Mutations In DNA

Neurodegenerative disease is an umbrella term for a range of conditions which primarily affect the neurons; in the human brain. Neurons are the building blocks of the nervous system which includes the brain and spinal cord. The team of scientists has shown experimentally, for the first time; how mutations ultimately set off an anti-viral like inflammatory response in cells that leads to cell death; over time, progressive neurological damage. This study investigates the outcomes of a mutation linked to Huntington’s disease; 20 other neurodegenerative diseases, including some forms of motor neuron disease.
But it also may have implications for the progression of neurodegenerative diseases which are not necessarily inherited; such as Alzheimer’s and Parkinson’s, which evidence suggests are by a similar inflammatory response to environmental triggers. “Together these conditions affect millions of families worldwide; there are no cures or effective treatments,” says project leader Rob Richards.

DNA repeat diseases

“If the new mechanism we have discovered proves to correct, it will transform the field, providing a different way of thinking about these diseases and offering new opportunities for medical intervention.” The so-called ‘DNA repeat diseases’ – named because of the repeat sequences found in the DNA of patients share many common features in their symptoms, but the mechanisms by which symptoms arise have previously thought to different for each.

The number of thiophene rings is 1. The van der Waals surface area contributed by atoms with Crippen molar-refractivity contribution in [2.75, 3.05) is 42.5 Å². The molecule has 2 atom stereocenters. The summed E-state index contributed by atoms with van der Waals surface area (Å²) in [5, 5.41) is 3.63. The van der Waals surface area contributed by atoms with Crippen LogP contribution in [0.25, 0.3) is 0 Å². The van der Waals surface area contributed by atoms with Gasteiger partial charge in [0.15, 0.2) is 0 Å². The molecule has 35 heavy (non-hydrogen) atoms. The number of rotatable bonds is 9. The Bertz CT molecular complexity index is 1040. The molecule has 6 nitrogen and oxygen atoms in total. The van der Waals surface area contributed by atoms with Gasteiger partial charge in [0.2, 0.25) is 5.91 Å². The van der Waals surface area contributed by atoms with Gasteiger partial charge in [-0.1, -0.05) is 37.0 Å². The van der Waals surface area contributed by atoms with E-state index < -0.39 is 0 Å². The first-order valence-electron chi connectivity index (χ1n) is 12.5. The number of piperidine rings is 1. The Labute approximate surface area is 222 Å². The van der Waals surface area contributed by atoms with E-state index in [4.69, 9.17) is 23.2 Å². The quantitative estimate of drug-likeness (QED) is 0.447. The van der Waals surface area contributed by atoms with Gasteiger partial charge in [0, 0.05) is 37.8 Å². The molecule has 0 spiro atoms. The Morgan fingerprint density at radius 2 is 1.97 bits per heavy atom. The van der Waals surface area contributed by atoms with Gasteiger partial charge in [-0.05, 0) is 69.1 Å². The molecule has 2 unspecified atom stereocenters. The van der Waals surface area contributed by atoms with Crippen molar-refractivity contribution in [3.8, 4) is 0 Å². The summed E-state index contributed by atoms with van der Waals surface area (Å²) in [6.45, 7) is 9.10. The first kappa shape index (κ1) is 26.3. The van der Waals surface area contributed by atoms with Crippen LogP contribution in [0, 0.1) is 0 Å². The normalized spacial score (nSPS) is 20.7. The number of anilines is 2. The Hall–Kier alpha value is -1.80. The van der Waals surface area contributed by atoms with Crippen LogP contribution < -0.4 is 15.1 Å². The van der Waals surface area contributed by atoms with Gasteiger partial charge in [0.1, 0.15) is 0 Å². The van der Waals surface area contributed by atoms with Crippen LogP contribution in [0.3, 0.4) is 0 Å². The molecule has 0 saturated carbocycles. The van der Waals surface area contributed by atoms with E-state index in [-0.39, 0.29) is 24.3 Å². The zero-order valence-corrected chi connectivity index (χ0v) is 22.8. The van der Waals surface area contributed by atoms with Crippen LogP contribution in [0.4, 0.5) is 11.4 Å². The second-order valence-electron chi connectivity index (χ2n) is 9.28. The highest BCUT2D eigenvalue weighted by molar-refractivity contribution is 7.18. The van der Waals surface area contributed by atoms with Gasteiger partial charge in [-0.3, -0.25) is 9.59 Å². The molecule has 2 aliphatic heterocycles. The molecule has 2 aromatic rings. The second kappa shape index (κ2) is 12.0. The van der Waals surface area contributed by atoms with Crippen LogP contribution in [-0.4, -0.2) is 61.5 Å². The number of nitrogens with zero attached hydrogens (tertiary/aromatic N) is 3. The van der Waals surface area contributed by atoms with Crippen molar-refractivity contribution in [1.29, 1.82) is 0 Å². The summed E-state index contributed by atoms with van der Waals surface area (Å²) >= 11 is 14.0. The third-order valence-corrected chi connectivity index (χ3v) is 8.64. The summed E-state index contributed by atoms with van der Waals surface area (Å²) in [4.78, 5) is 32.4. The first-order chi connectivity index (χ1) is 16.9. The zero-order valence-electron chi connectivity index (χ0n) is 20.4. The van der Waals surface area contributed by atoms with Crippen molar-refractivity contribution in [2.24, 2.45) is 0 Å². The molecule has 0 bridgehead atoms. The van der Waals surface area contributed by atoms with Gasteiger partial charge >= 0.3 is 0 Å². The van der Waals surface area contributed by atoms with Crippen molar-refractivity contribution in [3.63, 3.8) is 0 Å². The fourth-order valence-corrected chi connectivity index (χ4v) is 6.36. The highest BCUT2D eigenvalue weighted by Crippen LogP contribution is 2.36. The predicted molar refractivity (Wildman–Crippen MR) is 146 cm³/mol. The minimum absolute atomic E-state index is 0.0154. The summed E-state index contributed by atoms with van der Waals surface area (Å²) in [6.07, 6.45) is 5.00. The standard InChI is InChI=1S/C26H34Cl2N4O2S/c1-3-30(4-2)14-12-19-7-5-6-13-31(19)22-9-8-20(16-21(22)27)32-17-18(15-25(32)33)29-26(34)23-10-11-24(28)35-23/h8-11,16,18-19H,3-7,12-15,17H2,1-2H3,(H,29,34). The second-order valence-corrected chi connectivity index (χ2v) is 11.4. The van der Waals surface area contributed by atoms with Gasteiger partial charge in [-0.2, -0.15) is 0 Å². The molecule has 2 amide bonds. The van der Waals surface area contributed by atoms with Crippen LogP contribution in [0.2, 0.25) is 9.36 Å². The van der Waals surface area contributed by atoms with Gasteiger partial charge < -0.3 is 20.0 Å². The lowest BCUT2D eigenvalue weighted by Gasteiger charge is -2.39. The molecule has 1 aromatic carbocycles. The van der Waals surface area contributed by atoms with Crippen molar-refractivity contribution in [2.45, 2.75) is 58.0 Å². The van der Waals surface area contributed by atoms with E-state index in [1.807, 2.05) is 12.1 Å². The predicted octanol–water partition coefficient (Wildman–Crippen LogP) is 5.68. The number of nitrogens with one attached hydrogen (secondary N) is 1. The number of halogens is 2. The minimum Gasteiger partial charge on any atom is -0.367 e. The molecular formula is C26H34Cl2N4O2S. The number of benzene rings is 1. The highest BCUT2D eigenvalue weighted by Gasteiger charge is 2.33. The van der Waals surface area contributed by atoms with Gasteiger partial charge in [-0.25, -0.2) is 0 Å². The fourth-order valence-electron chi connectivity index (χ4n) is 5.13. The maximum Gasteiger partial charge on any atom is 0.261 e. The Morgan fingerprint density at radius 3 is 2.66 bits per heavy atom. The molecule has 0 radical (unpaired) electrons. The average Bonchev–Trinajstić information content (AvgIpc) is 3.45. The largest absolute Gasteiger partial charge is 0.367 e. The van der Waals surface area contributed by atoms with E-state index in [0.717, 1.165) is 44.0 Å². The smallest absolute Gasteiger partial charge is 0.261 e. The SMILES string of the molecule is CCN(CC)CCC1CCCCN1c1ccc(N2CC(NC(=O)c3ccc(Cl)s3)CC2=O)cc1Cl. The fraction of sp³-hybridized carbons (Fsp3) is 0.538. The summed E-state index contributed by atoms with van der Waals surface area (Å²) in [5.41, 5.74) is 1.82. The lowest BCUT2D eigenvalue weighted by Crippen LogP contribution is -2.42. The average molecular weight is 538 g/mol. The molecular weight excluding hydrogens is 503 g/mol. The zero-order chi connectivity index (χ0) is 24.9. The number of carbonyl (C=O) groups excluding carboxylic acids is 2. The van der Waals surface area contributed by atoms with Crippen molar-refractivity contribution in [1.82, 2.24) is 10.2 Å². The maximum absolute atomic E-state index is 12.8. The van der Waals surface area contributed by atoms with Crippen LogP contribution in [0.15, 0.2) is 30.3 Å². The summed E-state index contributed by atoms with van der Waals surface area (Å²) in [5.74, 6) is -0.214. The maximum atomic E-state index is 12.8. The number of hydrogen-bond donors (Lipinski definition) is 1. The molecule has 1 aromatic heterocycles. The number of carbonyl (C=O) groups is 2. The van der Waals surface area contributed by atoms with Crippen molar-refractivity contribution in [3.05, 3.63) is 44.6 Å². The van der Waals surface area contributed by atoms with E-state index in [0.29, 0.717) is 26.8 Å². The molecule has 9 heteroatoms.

What mutations are involving for some years; the set of outcomes that result, but, until now, they have not known how one leads to the other. This new research shows us how each of these diseases can be caused by the same underlying cellular pathway.” The study results center around RNA; the molecule in our cells which is the intermediate step between the DNA in chromosomes and the proteins that are the cells’ main functional components.

Blueprint producing RNA

The DNA provides a blueprint for producing RNA that is then normally ‘bar-coded’ to ensure cells; recognize it as “self”, distinguishing it from the RNA of a foreign invader, such as viruses. Using the experimental model fly Drosophila, Professor Richards and his team showed, ‘double-stranded RNA’ as foreign to the body, or “non-self”.
Therefore this elicits an anti-viral like, auto-inflammatory response that leads to neuronal destruction and death; in time causing progressive neurological damage. “The abnormal RNA is made from regions of repeating DNA sequences that are in greater numbers in people affected with Huntington’s and some other neurodegenerative diseases.” Professor Richards says there are existing drugs for other types of auto-inflammatory disease; which may prove to effective in treating the symptoms of these diseases, by inhibiting the anti-viral inflammatory response.